Speaking at a recent ‘big data in geosciences’ event held by the London Geological Society, Paul Cleverley (RGU, Aberdeen) showed how natural language processing (NLP) can be applied to ‘mine’ large bodies (a corpus) of geoscience information. Cleverley contends that the approach can challenge cognitive bias* or corporate organizational dogma, stimulate creativity and lead to a learning event and ultimately, business value.
Cleverley proposes adding automated ‘sentiment analysis’ to text mining as practiced in opinion and brands analysis. Such techniques need adapting to work in the geoscience field. Cleverley has developed Gazer, a geoscience-aware sentiment analyzer that uses an ensemble machine learning approach. Gazer was developed using the open source Python TextBlob to ingest public domain petroleum system assessment reports. Geologists then tagged some 1,000 phrases (‘source rock’, ‘reservoir’, ‘trap’ ...) Astonishingly, the geologists agreed on over 90% of the definitions.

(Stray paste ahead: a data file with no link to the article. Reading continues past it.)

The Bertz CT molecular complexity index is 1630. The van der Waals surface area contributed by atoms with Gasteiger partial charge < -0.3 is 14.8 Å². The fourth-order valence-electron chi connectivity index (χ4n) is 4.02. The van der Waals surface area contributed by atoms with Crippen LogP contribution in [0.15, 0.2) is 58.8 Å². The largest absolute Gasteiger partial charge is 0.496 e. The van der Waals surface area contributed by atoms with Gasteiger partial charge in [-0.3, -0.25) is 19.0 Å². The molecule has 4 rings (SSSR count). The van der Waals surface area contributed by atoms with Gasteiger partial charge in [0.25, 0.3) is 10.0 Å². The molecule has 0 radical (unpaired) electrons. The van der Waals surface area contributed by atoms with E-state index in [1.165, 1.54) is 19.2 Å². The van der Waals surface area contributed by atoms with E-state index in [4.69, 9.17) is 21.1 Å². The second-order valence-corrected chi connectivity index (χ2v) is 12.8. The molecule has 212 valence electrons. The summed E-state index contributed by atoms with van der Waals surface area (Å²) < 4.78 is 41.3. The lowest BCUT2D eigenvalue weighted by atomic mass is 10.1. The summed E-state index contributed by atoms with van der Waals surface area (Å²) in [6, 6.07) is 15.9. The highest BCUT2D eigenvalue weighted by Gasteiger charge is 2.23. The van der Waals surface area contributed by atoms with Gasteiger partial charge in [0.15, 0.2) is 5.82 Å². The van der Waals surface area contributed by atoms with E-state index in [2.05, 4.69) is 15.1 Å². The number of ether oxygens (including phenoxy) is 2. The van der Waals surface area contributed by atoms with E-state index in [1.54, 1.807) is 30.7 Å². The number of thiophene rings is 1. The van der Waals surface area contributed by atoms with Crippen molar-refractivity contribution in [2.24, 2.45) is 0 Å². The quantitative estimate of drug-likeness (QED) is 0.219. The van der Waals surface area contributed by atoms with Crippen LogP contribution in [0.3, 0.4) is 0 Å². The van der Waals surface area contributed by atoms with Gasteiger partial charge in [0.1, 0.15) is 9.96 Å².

Gazer ran against a test corpus of 750 labelled documents and returned 84% accuracy, ‘approaching human-like levels.’ Cleverley is to present the results again in the Halliburton iEnergy lecture series. More too from Cleverley’s blog.
* Provided of course that the bias is not baked into the process. Remember Tay, Microsoft short-lived racist sex-bot?
© Oil IT Journal - all rights reserved.